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Published May 2008 | Published
Journal Article Open

Estimation in Gaussian Graphical Models Using Tractable Subgraphs: A Walk-Sum Analysis


Graphical models provide a powerful formalism for statistical signal processing. Due to their sophisticated modeling capabilities, they have found applications in a variety of fields such as computer vision, image processing, and distributed sensor networks. In this paper, we present a general class of algorithms for estimation in Gaussian graphical models with arbitrary structure. These algorithms involve a sequence of inference problems on tractable subgraphs over subsets of variables. This framework includes parallel iterations such as embedded trees, serial iterations such as block Gauss-Seidel, and hybrid versions of these iterations. We also discuss a method that uses local memory at each node to overcome temporary communication failures that may arise in distributed sensor network applications. We analyze these algorithms based on the recently developed walk-sum interpretation of Gaussian inference. We describe the walks ldquocomputedrdquo by the algorithms using walk-sum diagrams, and show that for iterations based on a very large and flexible set of sequences of subgraphs, convergence is guaranteed in walk-summable models. Consequently, we are free to choose spanning trees and subsets of variables adaptively at each iteration. This leads to efficient methods for optimizing the next iteration step to achieve maximum reduction in error. Simulation results demonstrate that these nonstationary algorithms provide a significant speedup in convergence over traditional one-tree and two-tree iterations.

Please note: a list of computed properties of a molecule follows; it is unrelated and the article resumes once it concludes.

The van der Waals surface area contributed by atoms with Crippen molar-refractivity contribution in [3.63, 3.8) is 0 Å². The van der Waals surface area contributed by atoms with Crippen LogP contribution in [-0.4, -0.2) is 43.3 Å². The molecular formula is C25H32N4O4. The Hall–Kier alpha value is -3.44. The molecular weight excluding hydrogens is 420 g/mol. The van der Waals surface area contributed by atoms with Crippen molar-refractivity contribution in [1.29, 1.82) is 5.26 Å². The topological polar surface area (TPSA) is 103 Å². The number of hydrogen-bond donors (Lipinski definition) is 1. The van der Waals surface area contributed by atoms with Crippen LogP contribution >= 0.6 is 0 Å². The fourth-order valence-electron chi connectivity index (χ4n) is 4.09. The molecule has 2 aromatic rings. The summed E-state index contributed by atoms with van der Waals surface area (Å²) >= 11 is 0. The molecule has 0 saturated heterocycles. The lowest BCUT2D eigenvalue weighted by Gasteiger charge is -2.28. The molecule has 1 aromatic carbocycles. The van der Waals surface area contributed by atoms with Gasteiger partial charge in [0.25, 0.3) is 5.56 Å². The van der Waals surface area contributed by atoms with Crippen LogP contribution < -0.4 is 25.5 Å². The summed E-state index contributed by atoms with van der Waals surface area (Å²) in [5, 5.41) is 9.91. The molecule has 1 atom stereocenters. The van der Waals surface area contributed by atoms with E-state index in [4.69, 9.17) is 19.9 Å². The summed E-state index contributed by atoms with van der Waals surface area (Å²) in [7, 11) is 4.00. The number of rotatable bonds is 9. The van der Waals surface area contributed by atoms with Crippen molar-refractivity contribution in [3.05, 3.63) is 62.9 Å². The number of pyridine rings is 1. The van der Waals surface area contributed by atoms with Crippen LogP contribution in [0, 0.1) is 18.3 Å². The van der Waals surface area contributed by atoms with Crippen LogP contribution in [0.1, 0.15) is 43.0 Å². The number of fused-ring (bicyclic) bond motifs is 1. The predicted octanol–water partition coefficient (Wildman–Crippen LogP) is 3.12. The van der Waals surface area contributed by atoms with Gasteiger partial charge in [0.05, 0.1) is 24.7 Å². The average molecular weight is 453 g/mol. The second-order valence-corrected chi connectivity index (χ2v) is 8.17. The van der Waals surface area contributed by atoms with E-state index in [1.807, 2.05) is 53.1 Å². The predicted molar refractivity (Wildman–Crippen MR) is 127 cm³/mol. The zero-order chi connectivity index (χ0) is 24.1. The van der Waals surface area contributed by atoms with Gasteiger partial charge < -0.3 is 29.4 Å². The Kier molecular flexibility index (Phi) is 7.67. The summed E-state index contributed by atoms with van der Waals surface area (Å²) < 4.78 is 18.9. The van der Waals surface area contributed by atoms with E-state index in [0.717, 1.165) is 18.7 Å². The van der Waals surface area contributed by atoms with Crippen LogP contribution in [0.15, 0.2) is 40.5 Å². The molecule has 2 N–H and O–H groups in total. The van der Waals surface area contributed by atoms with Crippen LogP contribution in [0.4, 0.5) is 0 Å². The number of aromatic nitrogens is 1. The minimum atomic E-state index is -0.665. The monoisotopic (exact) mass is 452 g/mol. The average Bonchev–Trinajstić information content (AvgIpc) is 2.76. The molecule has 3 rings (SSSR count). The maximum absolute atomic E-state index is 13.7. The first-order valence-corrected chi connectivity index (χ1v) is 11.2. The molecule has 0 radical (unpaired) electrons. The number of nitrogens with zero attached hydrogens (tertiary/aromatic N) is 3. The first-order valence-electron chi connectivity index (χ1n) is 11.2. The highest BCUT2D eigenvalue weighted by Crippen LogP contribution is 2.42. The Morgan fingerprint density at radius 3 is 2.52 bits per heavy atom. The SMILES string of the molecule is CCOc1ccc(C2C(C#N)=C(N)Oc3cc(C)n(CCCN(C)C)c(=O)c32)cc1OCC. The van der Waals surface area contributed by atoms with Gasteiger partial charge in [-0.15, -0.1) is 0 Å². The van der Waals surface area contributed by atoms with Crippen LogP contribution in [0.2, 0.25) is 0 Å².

Additional Information

© 2008 IEEE. Manuscript received January 17, 2007; revised June 15, 2007. The associate editor coordinating the review of this manuscript and approving it for publication was Dr. Manuel Davy. This work was supported by the Army Research Office Grant W911NF-05-1-0207 and the Air Force Office of Scientific Research Grant FA9550-04-1-0351. The authors would like to thank Dr. E. Sudderth for helpful discussions and comments on early drafts of this work.

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